A Homeland Security Investigations agent works in a control center in Central...

A Homeland Security Investigations agent works in a control center in Central Islip last year during an operation targeting suspected immigrant gang members. Credit: Getty Images / John Moore

The crackdown on MS-13 has resulted in a sharp drop in gang-related killings on Long Island — roughly two dozen homicides in 2016-2017 compared with one committed last year — but law enforcement officials caution that the violent group is fighting to maintain its grip here.

Investigators attribute the decrease to hundreds of arrests after a series of high-profile slayings that spotlighted the gang, and aggressive prosecutions that put some of the leaders behind bars. Despite the progress, law enforcement officials warned that MS-13 is working hard to re-establish itself and avoid police detection.

“There is more work to be done and we must not become complacent,” said Richard P. Donoghue, the United States attorney for the Eastern District of New York. “MS-13 is resilient and can quickly replace incarcerated and deported members, especially given the unprecedented, overwhelming and illegal flow of young Central American men over our southern border.”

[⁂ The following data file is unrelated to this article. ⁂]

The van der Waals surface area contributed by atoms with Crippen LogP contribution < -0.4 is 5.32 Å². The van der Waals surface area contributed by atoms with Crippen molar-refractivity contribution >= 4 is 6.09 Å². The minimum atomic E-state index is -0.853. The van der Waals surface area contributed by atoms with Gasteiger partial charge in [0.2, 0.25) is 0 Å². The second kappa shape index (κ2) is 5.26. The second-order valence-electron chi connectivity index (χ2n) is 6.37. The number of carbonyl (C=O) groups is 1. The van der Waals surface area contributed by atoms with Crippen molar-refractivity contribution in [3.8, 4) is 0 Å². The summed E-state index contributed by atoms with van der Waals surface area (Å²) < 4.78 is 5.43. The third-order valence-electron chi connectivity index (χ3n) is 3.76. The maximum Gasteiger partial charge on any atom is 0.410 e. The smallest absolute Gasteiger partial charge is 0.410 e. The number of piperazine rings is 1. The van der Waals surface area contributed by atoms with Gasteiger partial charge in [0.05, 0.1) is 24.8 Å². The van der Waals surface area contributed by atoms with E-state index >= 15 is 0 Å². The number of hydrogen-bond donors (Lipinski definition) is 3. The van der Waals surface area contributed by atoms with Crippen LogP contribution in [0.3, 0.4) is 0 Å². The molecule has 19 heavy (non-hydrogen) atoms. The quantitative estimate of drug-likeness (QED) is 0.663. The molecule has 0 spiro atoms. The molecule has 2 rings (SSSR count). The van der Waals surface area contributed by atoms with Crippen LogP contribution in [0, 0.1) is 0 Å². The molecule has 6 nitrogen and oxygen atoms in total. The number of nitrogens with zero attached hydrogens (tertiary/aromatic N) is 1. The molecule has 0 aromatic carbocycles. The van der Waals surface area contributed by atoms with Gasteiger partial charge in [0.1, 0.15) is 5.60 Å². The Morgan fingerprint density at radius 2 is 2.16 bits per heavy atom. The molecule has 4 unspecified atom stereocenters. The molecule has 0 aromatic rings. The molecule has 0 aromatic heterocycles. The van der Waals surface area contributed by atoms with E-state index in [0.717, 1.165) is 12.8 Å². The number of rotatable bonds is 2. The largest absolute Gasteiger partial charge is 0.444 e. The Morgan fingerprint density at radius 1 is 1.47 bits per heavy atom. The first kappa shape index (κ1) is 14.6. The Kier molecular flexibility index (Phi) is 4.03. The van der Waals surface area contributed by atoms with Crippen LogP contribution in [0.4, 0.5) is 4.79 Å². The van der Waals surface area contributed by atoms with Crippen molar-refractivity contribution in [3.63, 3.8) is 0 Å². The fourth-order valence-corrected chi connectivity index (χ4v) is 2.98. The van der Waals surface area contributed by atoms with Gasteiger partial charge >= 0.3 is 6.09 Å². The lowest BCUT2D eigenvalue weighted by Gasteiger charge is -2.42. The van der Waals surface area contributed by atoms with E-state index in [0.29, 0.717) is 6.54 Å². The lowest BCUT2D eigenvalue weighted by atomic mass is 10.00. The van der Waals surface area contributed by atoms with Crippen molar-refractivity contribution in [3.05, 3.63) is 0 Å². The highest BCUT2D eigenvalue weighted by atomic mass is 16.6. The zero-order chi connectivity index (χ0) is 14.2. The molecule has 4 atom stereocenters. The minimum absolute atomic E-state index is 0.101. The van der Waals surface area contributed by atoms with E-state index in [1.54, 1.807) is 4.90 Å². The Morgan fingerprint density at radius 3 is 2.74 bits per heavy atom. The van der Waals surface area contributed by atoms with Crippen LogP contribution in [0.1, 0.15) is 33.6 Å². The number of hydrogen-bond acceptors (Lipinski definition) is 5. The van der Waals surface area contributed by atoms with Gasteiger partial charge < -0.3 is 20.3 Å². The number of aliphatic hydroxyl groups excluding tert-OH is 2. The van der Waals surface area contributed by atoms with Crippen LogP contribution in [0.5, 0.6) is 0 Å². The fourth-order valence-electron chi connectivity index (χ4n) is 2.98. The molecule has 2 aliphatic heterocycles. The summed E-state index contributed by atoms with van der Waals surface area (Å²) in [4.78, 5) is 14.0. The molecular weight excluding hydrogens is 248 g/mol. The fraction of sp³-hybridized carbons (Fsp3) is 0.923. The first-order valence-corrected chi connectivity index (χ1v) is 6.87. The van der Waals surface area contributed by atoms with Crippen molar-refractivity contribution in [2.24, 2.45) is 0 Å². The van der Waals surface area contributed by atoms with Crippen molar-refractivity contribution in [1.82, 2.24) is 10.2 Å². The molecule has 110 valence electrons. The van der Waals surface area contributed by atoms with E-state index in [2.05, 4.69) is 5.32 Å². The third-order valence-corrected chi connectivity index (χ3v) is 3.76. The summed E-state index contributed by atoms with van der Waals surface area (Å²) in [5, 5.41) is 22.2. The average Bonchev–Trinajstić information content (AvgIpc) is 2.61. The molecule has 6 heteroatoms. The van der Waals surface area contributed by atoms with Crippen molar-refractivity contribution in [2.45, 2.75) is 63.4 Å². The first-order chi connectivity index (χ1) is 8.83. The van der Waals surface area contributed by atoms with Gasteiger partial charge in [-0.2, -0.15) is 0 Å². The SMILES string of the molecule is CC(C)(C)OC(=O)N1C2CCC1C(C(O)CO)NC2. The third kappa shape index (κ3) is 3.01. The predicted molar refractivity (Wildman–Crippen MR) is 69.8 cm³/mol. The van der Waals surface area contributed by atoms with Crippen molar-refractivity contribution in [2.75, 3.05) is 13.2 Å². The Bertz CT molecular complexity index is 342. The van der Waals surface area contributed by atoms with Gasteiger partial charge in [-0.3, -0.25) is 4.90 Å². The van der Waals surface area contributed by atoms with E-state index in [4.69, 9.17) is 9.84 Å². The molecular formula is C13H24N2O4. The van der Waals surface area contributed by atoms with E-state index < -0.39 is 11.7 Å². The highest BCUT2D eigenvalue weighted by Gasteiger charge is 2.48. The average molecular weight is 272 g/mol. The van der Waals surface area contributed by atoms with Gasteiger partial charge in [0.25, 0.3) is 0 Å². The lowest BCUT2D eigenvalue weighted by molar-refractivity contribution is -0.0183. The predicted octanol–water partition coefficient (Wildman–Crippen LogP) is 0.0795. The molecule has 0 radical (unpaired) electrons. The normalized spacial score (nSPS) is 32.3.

Nassau recorded three MS-13 homicides in 2018 but only one was committed in 2018. Suffolk recorded one, but it likely took place in 2015. The four bodies were all discovered last year. Federal authorities said they believe MS-13 members committed as many as 28 homicides on Long Island between 2016 and 2017.

Investigators have used informants to glean intelligence and keep tabs on the gang. Recruitment, however, continues at both the junior high and high school levels, Suffolk Police Commissioner Geraldine Hart said, with girls who are relatives or girlfriends of gang members being used increasingly to identify possible recruits in schools.

Members have also stopped getting tattoos as MS-13 leadership recognized the symbols were an easy way for police to identify them, officials said.